Things from Paris I was gutted not to see in real life: The Row (they would probably first need to sage away my bad taste), Duran Lantink (an extremely talented friend), Kiko Kostadinov (Laura and Deanna Fanning are the most ingenious womenswear designers out there – and showing off-schedule!), Ethel Cain walking the MiuMiu show (as in, I’d gladly only see those 15 seconds she was out on the catwalk and not the rest of the show), all the parties
Things from Paris I was glad not to see in real life:
FOMO LEVELS: 7/10; I kept imagining myself getting extremely drunk and rowdy at all the fashion parties before making friends with an A-list star or Rick Owens who then would invite me to their hotel room to do loads of drugs, but I would politely decline
And here we are – another month older, none the wiser. The anxiety has begun to subside, as has the FOMO. Give it a few months and I’ll gladly do this whole thing all over again. Except then, I’ll be 30 which means all my problems will have disappeared and I will only worry about adult things like a broken dishwasher, running out of loo roll and tax. xxx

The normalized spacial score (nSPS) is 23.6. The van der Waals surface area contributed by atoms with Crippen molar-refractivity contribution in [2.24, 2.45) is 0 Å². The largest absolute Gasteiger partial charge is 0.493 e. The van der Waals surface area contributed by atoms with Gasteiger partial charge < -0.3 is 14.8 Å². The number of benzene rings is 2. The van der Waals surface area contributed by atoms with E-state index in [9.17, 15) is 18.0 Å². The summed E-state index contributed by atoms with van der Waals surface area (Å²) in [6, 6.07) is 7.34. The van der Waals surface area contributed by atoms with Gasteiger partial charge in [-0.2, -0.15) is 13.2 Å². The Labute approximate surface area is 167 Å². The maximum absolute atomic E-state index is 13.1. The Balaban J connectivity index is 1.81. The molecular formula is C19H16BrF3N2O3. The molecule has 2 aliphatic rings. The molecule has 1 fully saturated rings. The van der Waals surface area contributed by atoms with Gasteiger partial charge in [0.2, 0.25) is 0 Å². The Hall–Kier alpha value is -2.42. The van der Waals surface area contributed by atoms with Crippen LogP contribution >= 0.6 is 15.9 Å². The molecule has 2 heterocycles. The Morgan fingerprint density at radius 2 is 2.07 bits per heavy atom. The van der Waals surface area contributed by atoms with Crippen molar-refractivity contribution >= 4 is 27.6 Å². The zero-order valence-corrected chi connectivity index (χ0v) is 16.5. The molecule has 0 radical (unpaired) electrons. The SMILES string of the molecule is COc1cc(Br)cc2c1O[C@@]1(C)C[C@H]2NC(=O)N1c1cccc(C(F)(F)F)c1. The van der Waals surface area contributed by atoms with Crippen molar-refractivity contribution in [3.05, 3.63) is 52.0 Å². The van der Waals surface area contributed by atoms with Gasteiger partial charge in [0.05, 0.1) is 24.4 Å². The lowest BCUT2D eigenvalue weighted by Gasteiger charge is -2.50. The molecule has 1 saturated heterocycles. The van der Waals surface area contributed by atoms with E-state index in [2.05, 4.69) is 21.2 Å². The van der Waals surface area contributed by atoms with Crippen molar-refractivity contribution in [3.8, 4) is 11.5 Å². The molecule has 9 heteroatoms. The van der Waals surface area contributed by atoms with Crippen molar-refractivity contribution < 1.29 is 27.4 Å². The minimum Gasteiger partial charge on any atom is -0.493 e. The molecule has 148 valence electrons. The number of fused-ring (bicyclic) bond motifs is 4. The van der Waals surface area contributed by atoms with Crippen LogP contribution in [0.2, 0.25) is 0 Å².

*PEEK OF THE WEEK*
I hummed and hawed about whether the peek of the week needed to be part of this week’s newsletter. But then I decided to repurpose one of the people I talked to for my Woo piece. And that’s only because this specific person brought joy and calm every time I saw her permanently smiling face. It’s photographer Chris Fragkou (@cris.fragkou), aka one of the only people left in fashion who can get excited – and get you excited – about things as simple as a fabulous backstage shot of stunning models. And her Sandqvist backpack is the perfect representation of her nurturing spirit, always full of goodies for both mind and soul.
What does the inside and outside of your bag say about you?
Chris: “My bag choice for fashion week is about how much I can carry without hurting my back to death by the end of the day – I can sometimes have up to three cameras with me. Quick access pockets are also important, as well as whether my laptop fits inside. This Sandqvist backpack is practical but it also brings me joy – like the positive, sentimental message written on the inside pocket. My other, small body bag always has to have chocolates inside. And some crystals for positive energy in case of a moment of crisis.”